Seminar 1 – launch event
Presentations and audio here.
David Banister (TSU, Oxford University) argued climate change necessitates a shift in thinking, away from forecasting the future past narrowly on the past. He explained backcasting as providing more normative view of the future/s, involving more participatory thinking. Importantly backcasting makes uncertainties – like oil price – explicit.
- How can we use participation to open up new possibilities, rather than limiting policy options to the currently ‘possible’?
Saamah Abdallah (nef Centre for Well-Being) talked about how we might plan for well-being, and how that might change our approach to transport – such as integrating consideration of what are currently seen as ‘policy externalities’. Saamah identified subjective well-being as a simple measure of success or otherwise of government policy.
- How useful is subjective well-being as a measure – given that acceptable responses to the question may be culturally variable?
Karen Lucas talked about the need to ensure the already disadvantaged don’t lose out further from de-carbonisation. She defined transport poverty as the overlap between transport disadvantage and social disadvantage, leading to inaccessibility and hence social exclusion. Most studies so far on transport poverty are qualitative, and models have yet to properly address the issue. Accessibility is often measured as if it were universal, yet it is very different for young people or for elderly people.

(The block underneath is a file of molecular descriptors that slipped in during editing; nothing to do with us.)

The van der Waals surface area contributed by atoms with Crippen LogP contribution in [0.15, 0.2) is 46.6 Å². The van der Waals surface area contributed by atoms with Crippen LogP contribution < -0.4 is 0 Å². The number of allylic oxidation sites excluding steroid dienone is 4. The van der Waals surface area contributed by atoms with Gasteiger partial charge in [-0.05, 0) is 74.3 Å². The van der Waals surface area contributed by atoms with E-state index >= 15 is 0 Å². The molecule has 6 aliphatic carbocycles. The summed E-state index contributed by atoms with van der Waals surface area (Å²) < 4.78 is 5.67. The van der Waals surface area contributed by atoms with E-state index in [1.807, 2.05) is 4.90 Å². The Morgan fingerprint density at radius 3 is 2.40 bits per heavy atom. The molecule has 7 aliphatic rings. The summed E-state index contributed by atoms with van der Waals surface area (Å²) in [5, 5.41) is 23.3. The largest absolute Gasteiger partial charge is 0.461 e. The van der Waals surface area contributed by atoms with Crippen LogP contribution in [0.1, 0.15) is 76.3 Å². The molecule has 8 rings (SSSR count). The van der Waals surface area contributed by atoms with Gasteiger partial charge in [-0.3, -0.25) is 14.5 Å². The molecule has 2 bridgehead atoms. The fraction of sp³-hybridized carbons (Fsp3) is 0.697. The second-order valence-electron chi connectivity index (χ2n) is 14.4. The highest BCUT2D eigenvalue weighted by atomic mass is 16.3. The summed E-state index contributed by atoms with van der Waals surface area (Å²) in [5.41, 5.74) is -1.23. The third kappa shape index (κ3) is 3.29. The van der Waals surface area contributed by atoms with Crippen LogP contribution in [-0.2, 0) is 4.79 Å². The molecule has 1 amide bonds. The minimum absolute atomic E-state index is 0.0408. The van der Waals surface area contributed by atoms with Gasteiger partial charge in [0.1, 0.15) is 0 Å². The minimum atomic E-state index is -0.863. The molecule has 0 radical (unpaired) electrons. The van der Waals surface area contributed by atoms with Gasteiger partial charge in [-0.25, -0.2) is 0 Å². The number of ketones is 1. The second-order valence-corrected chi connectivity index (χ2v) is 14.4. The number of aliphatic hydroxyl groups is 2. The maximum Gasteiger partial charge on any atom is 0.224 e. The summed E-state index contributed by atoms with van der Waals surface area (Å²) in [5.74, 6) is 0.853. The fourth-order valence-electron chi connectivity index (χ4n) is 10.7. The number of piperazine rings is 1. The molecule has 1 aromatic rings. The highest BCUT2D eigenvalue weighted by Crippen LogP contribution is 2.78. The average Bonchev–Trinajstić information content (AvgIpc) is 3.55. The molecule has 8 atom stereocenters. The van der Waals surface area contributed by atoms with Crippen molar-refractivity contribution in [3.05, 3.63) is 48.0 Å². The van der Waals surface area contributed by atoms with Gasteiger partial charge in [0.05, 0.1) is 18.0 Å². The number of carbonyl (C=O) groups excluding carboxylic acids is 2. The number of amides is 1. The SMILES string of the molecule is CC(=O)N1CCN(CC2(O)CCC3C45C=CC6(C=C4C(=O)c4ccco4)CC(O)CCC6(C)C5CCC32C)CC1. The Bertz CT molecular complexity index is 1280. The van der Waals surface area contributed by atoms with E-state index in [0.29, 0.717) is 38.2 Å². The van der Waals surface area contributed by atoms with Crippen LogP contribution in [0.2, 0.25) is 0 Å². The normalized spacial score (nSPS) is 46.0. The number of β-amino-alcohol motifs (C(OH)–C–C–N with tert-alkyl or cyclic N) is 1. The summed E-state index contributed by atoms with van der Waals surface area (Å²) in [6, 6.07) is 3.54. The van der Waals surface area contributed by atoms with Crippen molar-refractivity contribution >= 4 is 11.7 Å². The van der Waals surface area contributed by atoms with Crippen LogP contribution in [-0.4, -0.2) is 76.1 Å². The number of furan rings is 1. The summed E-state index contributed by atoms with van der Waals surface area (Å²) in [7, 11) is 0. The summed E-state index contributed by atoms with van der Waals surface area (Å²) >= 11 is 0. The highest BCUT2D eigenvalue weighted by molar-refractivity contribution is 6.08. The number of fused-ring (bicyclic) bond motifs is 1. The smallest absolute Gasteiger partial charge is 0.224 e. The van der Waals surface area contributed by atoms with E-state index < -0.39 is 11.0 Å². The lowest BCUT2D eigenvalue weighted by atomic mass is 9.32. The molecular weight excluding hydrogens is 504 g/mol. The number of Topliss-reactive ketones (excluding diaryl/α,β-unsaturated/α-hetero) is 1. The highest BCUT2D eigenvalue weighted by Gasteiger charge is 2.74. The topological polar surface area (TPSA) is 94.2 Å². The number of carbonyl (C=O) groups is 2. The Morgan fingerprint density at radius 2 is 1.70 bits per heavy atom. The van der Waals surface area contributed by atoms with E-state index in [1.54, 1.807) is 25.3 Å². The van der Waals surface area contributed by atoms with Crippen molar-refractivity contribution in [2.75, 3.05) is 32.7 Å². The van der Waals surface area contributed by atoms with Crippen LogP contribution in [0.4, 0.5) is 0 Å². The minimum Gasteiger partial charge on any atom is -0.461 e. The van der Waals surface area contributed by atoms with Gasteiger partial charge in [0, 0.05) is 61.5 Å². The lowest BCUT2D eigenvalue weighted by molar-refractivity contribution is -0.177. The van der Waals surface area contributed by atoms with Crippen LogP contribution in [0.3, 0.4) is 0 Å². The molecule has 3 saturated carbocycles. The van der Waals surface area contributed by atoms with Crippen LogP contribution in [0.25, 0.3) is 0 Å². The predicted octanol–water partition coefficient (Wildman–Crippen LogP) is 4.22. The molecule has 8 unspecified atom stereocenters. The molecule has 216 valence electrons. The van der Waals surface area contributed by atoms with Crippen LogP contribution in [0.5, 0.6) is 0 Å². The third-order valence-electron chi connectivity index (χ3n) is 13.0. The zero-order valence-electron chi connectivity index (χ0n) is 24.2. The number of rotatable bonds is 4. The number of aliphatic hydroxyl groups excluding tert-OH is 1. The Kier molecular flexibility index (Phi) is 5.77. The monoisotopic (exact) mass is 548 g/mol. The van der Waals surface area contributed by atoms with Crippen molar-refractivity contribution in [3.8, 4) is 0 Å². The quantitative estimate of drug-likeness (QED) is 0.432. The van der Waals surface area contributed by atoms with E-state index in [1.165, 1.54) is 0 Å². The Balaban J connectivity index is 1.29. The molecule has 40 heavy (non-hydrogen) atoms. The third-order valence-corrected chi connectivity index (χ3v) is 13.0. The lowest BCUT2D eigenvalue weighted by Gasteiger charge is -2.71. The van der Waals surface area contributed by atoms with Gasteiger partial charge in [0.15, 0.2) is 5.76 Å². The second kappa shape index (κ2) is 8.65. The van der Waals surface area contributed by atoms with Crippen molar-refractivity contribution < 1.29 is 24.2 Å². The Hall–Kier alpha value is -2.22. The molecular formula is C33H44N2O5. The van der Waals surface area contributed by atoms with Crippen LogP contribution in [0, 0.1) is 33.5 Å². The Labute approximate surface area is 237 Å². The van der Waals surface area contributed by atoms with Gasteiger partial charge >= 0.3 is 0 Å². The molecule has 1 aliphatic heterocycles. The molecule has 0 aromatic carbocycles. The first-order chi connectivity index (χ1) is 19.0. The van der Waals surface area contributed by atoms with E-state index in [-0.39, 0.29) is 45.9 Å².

- How can the ‘transport poverty’ approach incorporate a structural dimension of transport disadvantage; for example, if cycling networks are inclusive of older and disabled people?
James Woodcock talked about the many ways in which transport affects people’s health; including injuries, air pollution, and physical activity. He outlined the substantial potential benefits that a shift towards more active transport could have, particularly among older people. For younger age groups the existence and levels of benefits are dependent on whether injury risks are kept low (for example, Dutch rather than London levels).
- Why is health still so marginal to transport planning, when ultimately transport leads to large amounts of injury, ill-health and death?
Peter Jones explored how the disciplinary context for transport studies shaped the questions asked and modelling methods used. The two first paradigms, engineering and economics, respectively focused on vehicle movement and person trips. Later paradigms raise new questions, for example, related to activities and accessibility, or attitudes and psychology. He finished by asking what a revolutionary change in disciplinary paradigm might look like; arguing that this would be a more social scientific approach that embraced cross sector impacts and subjective experience.
- How can transport academics and practitioners create a community around a paradigm that does not yet exist?
Mike Batty talked about the potential for Big Data to transform modelling. His talk was illustrated by a range of case studies looking at people and vehicle flows from buses to hire bicycles. Massive datasets, such as Oyster card data, can now provide new ways of analysing and representing movement. Mike linked this to understanding the social physics of the complex city, a city made up of increasingly smart networks.
- To what extent might Big Data embed existing exclusions? – it may offer 100% samples, but if there is little data collected on marginal modes or trips, the question may be – 100% of what?